Giuseppe Grandi

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Obelisk monument to Five Days of Milan in memory of the popular uprising in 1848 against Austrian rule.

Giuseppe Grandi (1843–1894) was an Italian sculptor.

Life[edit]

Grandi was born and died in Valganna. Taught by Vela at the Accademia di Brera, in 1866 he won the Canonica competition with a sculpture called Ulisse and began to work on a verist sculpture of Tabacchi at Turin. After his Turin period, he returned to Milan, where he joined the Lombard Scapigliatura school. He was a friend of Cremona and Ranzoni, and with them assumed a renewed anti-academist position and shared their common luministic research. Forgetting neoclassical smoothness and the lucidity of Romantic art, he sought the luministic effects of painting in sculpture.

One of his best-known works is the monument to Cesare Beccaria of 1871, along with the lesser-known paggio di Lara of 1873 and his Maresciallo Ney of 1874.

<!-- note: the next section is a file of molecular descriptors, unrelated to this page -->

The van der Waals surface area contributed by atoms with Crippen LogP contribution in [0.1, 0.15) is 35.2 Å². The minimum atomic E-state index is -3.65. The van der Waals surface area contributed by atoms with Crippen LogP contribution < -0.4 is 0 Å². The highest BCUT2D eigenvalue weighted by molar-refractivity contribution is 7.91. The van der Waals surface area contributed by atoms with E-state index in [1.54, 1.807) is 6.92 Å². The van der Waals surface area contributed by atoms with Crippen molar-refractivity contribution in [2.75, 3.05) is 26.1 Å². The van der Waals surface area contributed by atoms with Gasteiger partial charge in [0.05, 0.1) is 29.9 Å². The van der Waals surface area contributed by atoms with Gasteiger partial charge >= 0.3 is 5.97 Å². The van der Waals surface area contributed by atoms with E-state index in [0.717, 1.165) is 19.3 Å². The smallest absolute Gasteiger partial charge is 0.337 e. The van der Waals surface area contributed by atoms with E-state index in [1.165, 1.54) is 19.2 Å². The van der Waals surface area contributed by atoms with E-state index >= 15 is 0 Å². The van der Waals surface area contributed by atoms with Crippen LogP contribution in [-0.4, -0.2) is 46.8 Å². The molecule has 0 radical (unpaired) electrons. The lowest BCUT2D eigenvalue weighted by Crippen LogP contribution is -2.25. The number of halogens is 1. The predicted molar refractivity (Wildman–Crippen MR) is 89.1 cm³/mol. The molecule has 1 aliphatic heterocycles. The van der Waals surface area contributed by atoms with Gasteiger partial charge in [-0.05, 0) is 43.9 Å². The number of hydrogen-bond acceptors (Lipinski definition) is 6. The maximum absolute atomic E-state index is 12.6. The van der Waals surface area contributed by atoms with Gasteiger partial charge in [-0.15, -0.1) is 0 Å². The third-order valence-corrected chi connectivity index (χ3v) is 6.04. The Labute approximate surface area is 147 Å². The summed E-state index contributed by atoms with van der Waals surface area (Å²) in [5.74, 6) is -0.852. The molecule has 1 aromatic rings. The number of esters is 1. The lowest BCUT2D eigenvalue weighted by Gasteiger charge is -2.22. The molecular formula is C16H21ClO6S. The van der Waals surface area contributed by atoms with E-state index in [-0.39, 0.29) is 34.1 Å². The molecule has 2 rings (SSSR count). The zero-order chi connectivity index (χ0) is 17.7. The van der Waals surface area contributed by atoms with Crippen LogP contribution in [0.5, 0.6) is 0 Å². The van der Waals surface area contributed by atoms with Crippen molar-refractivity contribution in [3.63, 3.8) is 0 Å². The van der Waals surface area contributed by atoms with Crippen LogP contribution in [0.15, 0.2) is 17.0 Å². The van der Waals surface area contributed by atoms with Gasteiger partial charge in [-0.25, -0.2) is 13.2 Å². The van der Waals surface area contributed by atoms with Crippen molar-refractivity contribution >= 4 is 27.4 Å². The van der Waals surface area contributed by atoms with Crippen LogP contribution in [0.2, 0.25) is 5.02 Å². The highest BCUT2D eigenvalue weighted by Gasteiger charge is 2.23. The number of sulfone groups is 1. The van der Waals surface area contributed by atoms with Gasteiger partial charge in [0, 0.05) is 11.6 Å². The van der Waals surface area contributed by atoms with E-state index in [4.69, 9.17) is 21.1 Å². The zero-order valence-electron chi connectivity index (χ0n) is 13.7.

In 1881 his initial design won a public competition to create a monument to the Five Days of Milan in piazza di Porta Vittoria in Milan. For thirteen years he worked intensively at compositions, modelli, bronze casting, and even created a small menagerie of animals as live models for the work. For each of the Five Days he had many different and well-known models pose, but he died in 1894, before he could see his work inaugurated.

The city of Milan has renamed a piazza after him.


Bibliography: Gariff, David, "Giuseppe Grandi (1843–1894) and the Milanese Scapigliatura." (Ph.D. dissertation), University of Maryland, College Park, Maryland, 1991.

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